• TABLE OF CONTENTS
HIDE
 Front Cover
 Frontispiece
 Title Page
 Table of Contents
 Note
 The wolf and the lamb
 The frog and the ox
 The ass in a lion's skin
 The lobster and his mother
 The wolves and the sick ass
 The ape and her two young ones
 The daw in borrowed plumes
 The lion and the gnat
 The fox and the crow
 The fox that was docked
 The dog and the shadow
 The fox and the grapes
 The mole and her son
 The cat's paw
 The treacherous cur
 The dog and the wolf
 The dog in the manger
 The hare and the tortoise
 The fox and the crocodile
 The ant and the grasshopper
 The wolf in sheep's clothing
 The wolf and the crane
 Back Cover
 Spine






Group Title: Fables of Aesop and others, translated into human nature
Title: The fables of Aesop and others, translated into human nature
CITATION PAGE TURNER PAGE IMAGE ZOOMABLE
Full Citation
STANDARD VIEW MARC VIEW
Permanent Link: http://ufdc.ufl.edu/UF00028255/00001
 Material Information
Title: The fables of Aesop and others, translated into human nature
Uniform Title: Aesop's fables
Physical Description: 1, 22 leaves, 23 leaves of plates : col. ill. ; 26 cm.
Language: English
Creator: Bennett, Charles H ( Charles Henry ), 1829-1867
Swain, Joseph, 1820-1909 ( Engraver )
Chatto & Windus (Firm) ( Publisher )
Publisher: Chatto and Windus
Place of Publication: London
Publication Date: 1875
 Subjects
Subject: Animals -- Juvenile fiction   ( lcsh )
Children's stories   ( lcsh )
Fables   ( lcsh )
Smoking in art -- Juvenile fiction   ( lcsh )
Children's stories -- 1875   ( lcsh )
Fables -- 1875   ( rbgenr )
Bldn -- 1875
Genre: Children's stories   ( lcsh )
Fables   ( rbgenr )
novel   ( marcgt )
Spatial Coverage: England -- London
 Notes
Statement of Responsibility: designed and drawn on the wood by Charles H. Bennett ; engraved by Swain.
General Note: "The ass in a lion's skin" (plate following p. 3) smokes a cigar.
General Note: Illustrations engraved by Swain.
General Note: Text in a double ruled border.
Funding: Preservation and Access for American and British Children's Literature, 1870-1889 (NEH PA-50860-00).
 Record Information
Bibliographic ID: UF00028255
Volume ID: VID00001
Source Institution: University of Florida
Holding Location: Baldwin Library of Historical Children's Literature in the Department of Special Collections and Area Studies, George A. Smathers Libraries, University of Florida
Rights Management: All rights reserved, Board of Trustees of the University of Florida.
Resource Identifier: aleph - 002471063
notis - AMH6580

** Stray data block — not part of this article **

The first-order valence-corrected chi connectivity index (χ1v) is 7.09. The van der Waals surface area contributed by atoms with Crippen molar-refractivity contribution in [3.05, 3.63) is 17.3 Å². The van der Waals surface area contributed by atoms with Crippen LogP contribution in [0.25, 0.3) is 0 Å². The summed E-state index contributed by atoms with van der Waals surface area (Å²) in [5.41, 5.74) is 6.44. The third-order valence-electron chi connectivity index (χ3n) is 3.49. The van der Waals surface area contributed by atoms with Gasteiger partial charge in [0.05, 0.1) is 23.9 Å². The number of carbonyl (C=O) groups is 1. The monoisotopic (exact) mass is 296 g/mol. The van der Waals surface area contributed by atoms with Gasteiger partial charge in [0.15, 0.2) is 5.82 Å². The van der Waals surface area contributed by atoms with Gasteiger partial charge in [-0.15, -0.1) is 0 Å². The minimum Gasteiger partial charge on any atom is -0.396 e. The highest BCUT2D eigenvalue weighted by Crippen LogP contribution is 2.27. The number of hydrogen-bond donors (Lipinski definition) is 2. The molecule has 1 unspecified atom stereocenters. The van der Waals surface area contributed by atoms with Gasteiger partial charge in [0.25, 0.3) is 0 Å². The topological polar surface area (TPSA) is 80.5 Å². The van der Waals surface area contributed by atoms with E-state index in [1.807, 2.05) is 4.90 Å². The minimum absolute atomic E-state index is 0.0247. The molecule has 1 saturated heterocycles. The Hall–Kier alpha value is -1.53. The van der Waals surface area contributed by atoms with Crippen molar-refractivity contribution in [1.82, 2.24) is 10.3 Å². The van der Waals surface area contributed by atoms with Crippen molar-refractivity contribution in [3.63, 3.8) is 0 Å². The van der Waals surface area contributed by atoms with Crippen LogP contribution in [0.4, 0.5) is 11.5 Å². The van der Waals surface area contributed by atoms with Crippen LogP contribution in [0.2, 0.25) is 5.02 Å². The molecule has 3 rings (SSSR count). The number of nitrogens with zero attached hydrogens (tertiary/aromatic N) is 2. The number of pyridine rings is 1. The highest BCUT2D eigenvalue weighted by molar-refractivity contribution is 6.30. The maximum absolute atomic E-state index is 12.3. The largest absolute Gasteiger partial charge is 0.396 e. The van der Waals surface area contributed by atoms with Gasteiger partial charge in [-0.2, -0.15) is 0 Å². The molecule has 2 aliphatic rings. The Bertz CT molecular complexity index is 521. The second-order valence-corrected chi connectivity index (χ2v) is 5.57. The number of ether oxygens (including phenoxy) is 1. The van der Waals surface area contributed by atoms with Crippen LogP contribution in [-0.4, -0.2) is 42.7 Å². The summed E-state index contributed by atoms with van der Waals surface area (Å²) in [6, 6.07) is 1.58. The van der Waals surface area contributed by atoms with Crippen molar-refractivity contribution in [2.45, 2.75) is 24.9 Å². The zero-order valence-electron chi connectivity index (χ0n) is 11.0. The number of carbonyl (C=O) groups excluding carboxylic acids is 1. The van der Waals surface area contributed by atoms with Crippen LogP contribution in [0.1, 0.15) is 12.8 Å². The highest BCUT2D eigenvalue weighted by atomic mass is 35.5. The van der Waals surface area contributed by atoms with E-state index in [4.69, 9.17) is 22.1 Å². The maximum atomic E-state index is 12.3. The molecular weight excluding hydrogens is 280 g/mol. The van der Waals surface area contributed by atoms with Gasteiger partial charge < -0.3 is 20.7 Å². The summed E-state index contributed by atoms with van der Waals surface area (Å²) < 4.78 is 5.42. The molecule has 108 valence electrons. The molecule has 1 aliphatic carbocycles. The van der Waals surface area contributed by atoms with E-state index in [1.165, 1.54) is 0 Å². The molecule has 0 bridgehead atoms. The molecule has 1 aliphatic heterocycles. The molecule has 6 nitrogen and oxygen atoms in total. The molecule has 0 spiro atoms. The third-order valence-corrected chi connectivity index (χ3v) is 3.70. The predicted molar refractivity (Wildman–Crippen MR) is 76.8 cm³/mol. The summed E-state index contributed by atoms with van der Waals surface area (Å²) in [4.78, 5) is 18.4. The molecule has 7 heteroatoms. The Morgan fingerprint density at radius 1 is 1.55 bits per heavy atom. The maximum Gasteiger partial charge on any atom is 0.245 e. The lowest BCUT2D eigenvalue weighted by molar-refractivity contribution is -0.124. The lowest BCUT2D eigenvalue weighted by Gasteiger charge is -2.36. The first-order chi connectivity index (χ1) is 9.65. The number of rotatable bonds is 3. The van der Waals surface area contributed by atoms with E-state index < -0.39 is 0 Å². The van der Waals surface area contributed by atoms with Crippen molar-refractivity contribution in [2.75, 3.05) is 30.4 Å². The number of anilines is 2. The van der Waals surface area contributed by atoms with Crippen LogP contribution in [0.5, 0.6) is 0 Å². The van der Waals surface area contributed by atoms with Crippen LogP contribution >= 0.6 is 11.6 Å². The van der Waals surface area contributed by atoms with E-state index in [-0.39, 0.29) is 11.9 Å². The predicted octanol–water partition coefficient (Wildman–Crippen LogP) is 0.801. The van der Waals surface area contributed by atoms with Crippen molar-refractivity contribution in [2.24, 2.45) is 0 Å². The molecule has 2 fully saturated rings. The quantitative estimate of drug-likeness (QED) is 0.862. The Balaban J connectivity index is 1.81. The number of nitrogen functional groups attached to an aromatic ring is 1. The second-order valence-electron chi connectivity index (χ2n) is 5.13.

oclc - 14149645

Table of Contents
    Front Cover
        Front Cover 1
        Front Cover 2
    Frontispiece
        Frontispiece
    Title Page
        Title Page
    Table of Contents
        Table of Contents
    Note
        Unnumbered ( 6 )
    The wolf and the lamb
        Page 1
        Page 1a
    The frog and the ox
        Page 2
        Page 2a
    The ass in a lion's skin
        Page 3
        Page 3a
    The lobster and his mother
        Page 4
        Page 4a
    The wolves and the sick ass
        Page 5
        Page 5a
    The ape and her two young ones
        Page 6
        Page 6a
    The daw in borrowed plumes
        Page 7
        Page 7a
    The lion and the gnat
        Page 8
        Page 8a
    The fox and the crow
        Page 9
        Page 9a
    The fox that was docked
        Page 10
        Page 10a
    The dog and the shadow
        Page 11
        Page 11a
    The fox and the grapes
        Page 12
        Page 12a
    The mole and her son
        Page 13
        Page 13a
    The cat's paw
        Page 14
        Page 14a
    The treacherous cur
        Page 15
        Page 15a
    The dog and the wolf
        Page 16
        Page 16a
    The dog in the manger
        Page 17
        Page 17a
    The hare and the tortoise
        Page 18
        Page 18a
    The fox and the crocodile
        Page 19
        Page 19a
    The ant and the grasshopper
        Page 20
        Page 20a
    The wolf in sheep's clothing
        Page 21
        Page 21a
    The wolf and the crane
        Page 22
        Page 22a
    Back Cover
        Back Cover 1
        Back Cover 2
    Spine
        Spine
Full Text















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CHATTO AND \VINDUS, PICCADILLY.
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CONTENTS.


1. THE WOLF AND THE IAMB.
2. TIE FROG AND TIE OX.

3. THE ASS IN A LION'S SKIN.

4. THE LOBSTER AND HIS MOTHER.
5. THE WOLVES AND THE SICK ASS.

6. THE APE AND HER TWO YOUNG ONES.

7. THE DAW IN BORROWED PLUMES.
8. THE LION AND THE GNAT.

9. THE FOX AND THE CROW.
O0. THE FOX THAT WAS DOCKED.

I THE DOG AND THE SHADOW.
[2. T1IE FOX AND THE GRAPES.

13, THE MOLE AND HER SON.
[4. 'III CAT'S PAW.
I5. THE TREACHEROUS CUR.
i6. THE DOG AND THE WOLF.

17. THE DOG IN THE MANGER.
18. THE HARE AND THE TORTOISE.

19. TIHE FOX AND THE CROCODILE.

20. THE ANT AND THE GRASSHOPPER.
21, THE WOLF IN SHEEP'S CIOTILhNG.

22. THE l WOLF AND TlHE CRANE.



















NOTE.


HE Design which forms the Frontispiece to this Book,
and which is therefore presumed to be somewhat typical
of the intention of Fable, represents Man tried at the Court
of the Lion for the ill-treatment of a Horse. It will be seen
that Man has the worst of it: while his Victim has secured
the Shark for his Solicitor, and the Fox, Ape, and Vulture
for Counsel; the woe-begone Defendant has had to make shift
with Wolf, Dog, Ass, and Daw. The Rat and the Rabbit, the
Elephant and the Sheep, even the Turkey and the little Birds,
seem to have given it against him, irrespective of the Silence"
of the Parrot Usher. The Clerk of the Arraigns looks through
his spectacles, and the Bull has gone to sleep in a corner.


CHARLES H. BENNETT.













THE WOLF AND THE LAMB.

AS a hungry thief of a Wolf was loitering at the end of a
lonely road, there passed by a mild-faced timid-looking
Lamb, who was returning to the maternal pen. As the Lamb
wore a fine fleecy coat, and carried about him many signs of
good living, the marauder's jaws watered at the prospect of a
supper.
What do you mean," said he, glaring upon the little tra-
veller with his fierce eyes, by taking up so much of the path
where I am walking ?"
The Lamb, frightened at the Wolf's angry tone and terrible
aspect, told him that, with all due submission, he could not
conceive how his walking on such a wide path could occasion
him any inconvenience.
What !" exclaimed the Wolf, seemingly in great anger and
indignation; "you are as impudent as your father, the magis-
trate's dog, with the letters on his collar, who seized me by the